The cold breezes chill your face as you walk familiar paths. The moody, gray winter skies set up perfect conditions for shooting, taking away everyone’s favorite excuse for missing,” the sun was right in my eyes at the trigger pull!”. The dogs are working on yet another point but, this time they would love for you to actually give them the chance to get feathers in their mouths.
Often, I tell students that it is perfectly fine to get excited and sometimes whiff a shot. Hell, if you don’t get excited in this sport, then why are you doing it?! It is far more exciting to get that retrieve and with a few easy to implement strategies into your shooting routine, that is absolutely possible. This month, we look closer at gun mount on the flush and how you should be swinging on the bird.
One thing that must be set straight, that I dread hearing from a lifelong hunter, is that when hunting, you never know where the bird is going, and that clay shooting isn’t realistic for real hunters. Hmmmm. Well, every clay out there can easily mimic some sort of bird flight. And, for those that claim they never know where the bird is going, well you need to read your dogs. Every time Kai or Lacy Blues or Kimber or any of the dogs that we use in hunts hits a point, we have a very sound idea of where that bird is located. The angle of the dog’s head will tell you. The direction and speed of the wind will also let you know if you should expect the bird to turn on the rise to get the wind at its back or if it will flush straight ahead.
How To Set Up For The Flush
As you approach the dog, you should have your gun just off your side and the buttstock nestled into the crook of your elbow. This will allow you to quickly and smoothly get your gun up without interference from your vest or other clothing. If you are flushing the bird, you will appreciate being able to see under the gun and your arms with this slightly off-set position. The muzzle must be in your line of sight so that when the bird does flush, you will be able to track it smoothly with minimal muzzle movement, allowing you to insert directly onto the bird. If your muzzle is too high, you will spend too much time dipping and digging trying to get the gun into position. Putting the muzzle low puts the dogs in jeopardy and again causes poor muzzle management.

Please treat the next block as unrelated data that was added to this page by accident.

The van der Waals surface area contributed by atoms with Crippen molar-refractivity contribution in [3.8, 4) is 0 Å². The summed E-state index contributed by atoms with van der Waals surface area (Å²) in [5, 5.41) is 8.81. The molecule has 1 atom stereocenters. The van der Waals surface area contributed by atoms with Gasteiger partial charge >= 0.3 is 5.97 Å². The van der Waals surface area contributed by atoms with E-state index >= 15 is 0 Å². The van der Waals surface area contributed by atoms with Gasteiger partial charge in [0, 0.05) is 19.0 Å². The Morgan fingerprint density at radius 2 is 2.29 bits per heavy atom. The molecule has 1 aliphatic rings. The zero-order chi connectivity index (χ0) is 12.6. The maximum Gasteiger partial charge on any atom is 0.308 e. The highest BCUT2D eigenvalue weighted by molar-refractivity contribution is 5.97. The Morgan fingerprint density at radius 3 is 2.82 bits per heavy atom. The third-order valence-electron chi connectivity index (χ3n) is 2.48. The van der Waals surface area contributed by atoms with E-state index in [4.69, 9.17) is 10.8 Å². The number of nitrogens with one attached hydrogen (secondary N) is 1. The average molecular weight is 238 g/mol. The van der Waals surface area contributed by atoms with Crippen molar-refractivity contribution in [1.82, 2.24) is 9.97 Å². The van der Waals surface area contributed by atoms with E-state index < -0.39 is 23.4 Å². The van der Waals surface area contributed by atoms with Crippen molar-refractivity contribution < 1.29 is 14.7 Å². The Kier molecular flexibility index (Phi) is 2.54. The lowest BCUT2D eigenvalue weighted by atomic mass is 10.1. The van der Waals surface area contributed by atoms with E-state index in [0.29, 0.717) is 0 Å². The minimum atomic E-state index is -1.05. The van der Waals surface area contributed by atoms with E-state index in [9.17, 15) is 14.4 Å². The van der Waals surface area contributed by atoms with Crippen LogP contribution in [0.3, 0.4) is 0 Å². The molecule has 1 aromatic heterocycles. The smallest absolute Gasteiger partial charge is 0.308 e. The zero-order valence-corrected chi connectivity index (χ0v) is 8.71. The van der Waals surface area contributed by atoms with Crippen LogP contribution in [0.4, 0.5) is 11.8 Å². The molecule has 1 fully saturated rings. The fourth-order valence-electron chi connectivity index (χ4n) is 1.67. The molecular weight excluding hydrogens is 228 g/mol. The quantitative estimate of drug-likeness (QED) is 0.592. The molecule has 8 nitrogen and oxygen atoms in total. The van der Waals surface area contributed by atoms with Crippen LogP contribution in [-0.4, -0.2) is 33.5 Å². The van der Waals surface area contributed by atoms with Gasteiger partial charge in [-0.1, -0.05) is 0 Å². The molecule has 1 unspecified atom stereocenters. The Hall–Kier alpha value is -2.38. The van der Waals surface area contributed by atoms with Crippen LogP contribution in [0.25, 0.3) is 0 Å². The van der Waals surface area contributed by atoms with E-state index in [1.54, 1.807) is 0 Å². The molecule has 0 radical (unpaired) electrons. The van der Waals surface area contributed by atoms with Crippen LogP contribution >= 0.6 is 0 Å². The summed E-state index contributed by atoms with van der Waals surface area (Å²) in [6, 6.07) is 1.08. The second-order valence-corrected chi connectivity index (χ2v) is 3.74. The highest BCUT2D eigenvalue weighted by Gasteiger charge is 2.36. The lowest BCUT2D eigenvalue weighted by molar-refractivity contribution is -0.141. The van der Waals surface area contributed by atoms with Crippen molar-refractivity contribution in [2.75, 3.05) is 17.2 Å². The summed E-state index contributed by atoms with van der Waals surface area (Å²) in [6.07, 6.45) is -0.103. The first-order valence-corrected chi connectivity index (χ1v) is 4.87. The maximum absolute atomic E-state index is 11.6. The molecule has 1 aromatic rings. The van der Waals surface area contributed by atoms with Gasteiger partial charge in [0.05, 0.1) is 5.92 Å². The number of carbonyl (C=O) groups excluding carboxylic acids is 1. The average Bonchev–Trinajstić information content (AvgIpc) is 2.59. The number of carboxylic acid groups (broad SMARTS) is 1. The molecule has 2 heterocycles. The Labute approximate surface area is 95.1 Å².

Thrill Of The Flush
As you move in front of the dogs, your muzzle in your line of sight and stock just off your side, use your off-side foot to push around in the cover. A right-side shooter will use their left foot for this work and vice versa. The birds know how to jump up when you are in mid-step or have the wrong foot forward. Everything we do should have a forward motion. As the bird flushes, you want the off-side foot planted just ahead so that you may lean forward into the shot allowing your cheek to mount the stock first and then settle into your shoulder. Your visual acuity of your target will be far clearer, and the sight picture of the necessary bird/barrel relationship will be almost instantaneous.
Implementing the above fundamentals will allow you to knock down more than a single bird. You will find that you have an abundance of time by starting your swing onto the bird at the first recognition of flush. Should you have the fortune of a covey, pick a single bird and stick with it until it drops. This is not only good sportsmanship but, you’re already locked into that sight picture and if a second shot is needed, it is far easier to make a tiny correction than to swing onto a whole different bird. The eyes are the fastest muscle in the body, and you should be working them in the field. When you drop the first bird, allow the gun to come off your face just a bit and use your eyes to softly scan for a second bird. Again, allow the gun to move smoothly into the bird and acquire the correct sight picture. If you need to take a moment to reload, keep your eyes up! This should be practiced so you don’t fumble with your gun and you’re able to either mark a downed bird or track escapees, so you know where to head for the next point.
This holiday season, take a friend or family member into the hunt field and share the excitement of the hunt. From all of us here at Virginia Shooting Sports, Merry Christmas and Happy New Year!
Kate Ahnstrom, owner of Virginia Shooting Sports is a certified, professional instructor of the Paragon School of Sporting, pro staff Syren/Caesar Guerini, resident pro Orapax Hunting Preserve, Artemis ambassador for Va, and field staff member of the Sisterhood of the Outdoors. Her tireless dedication to her students’ success is obvious in each and every lesson.